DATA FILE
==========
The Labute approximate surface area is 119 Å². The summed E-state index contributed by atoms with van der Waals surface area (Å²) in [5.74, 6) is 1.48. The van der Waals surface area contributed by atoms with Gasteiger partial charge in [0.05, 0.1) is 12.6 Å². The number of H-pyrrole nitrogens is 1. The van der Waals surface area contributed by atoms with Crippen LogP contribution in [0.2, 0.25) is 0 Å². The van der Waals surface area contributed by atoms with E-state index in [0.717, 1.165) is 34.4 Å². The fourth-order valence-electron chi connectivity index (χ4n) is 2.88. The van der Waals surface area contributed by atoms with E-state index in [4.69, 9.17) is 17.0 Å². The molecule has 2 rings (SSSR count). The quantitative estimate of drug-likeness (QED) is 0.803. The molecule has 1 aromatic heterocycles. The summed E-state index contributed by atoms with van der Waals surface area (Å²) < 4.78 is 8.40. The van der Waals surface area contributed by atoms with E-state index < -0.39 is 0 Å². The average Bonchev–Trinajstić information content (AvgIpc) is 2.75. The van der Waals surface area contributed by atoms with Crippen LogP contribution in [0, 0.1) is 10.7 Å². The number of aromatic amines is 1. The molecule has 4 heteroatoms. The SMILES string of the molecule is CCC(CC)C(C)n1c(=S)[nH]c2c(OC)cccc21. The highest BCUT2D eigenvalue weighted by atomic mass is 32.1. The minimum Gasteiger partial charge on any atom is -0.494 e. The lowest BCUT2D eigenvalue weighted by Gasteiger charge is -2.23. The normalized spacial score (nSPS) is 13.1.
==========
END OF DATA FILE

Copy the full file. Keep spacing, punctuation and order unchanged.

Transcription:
The Labute approximate surface area is 119 Å². The summed E-state index contributed by atoms with van der Waals surface area (Å²) in [5.74, 6) is 1.48. The van der Waals surface area contributed by atoms with Gasteiger partial charge in [0.05, 0.1) is 12.6 Å². The number of H-pyrrole nitrogens is 1. The van der Waals surface area contributed by atoms with Crippen LogP contribution in [0.2, 0.25) is 0 Å². The van der Waals surface area contributed by atoms with E-state index in [0.717, 1.165) is 34.4 Å². The fourth-order valence-electron chi connectivity index (χ4n) is 2.88. The van der Waals surface area contributed by atoms with E-state index in [4.69, 9.17) is 17.0 Å². The molecule has 2 rings (SSSR count). The quantitative estimate of drug-likeness (QED) is 0.803. The molecule has 1 aromatic heterocycles. The summed E-state index contributed by atoms with van der Waals surface area (Å²) < 4.78 is 8.40. The van der Waals surface area contributed by atoms with E-state index < -0.39 is 0 Å². The average Bonchev–Trinajstić information content (AvgIpc) is 2.75. The van der Waals surface area contributed by atoms with Crippen LogP contribution in [0, 0.1) is 10.7 Å². The number of aromatic amines is 1. The molecule has 4 heteroatoms. The SMILES string of the molecule is CCC(CC)C(C)n1c(=S)[nH]c2c(OC)cccc21. The highest BCUT2D eigenvalue weighted by atomic mass is 32.1. The minimum Gasteiger partial charge on any atom is -0.494 e. The lowest BCUT2D eigenvalue weighted by Gasteiger charge is -2.23. The normalized spacial score (nSPS) is 13.1.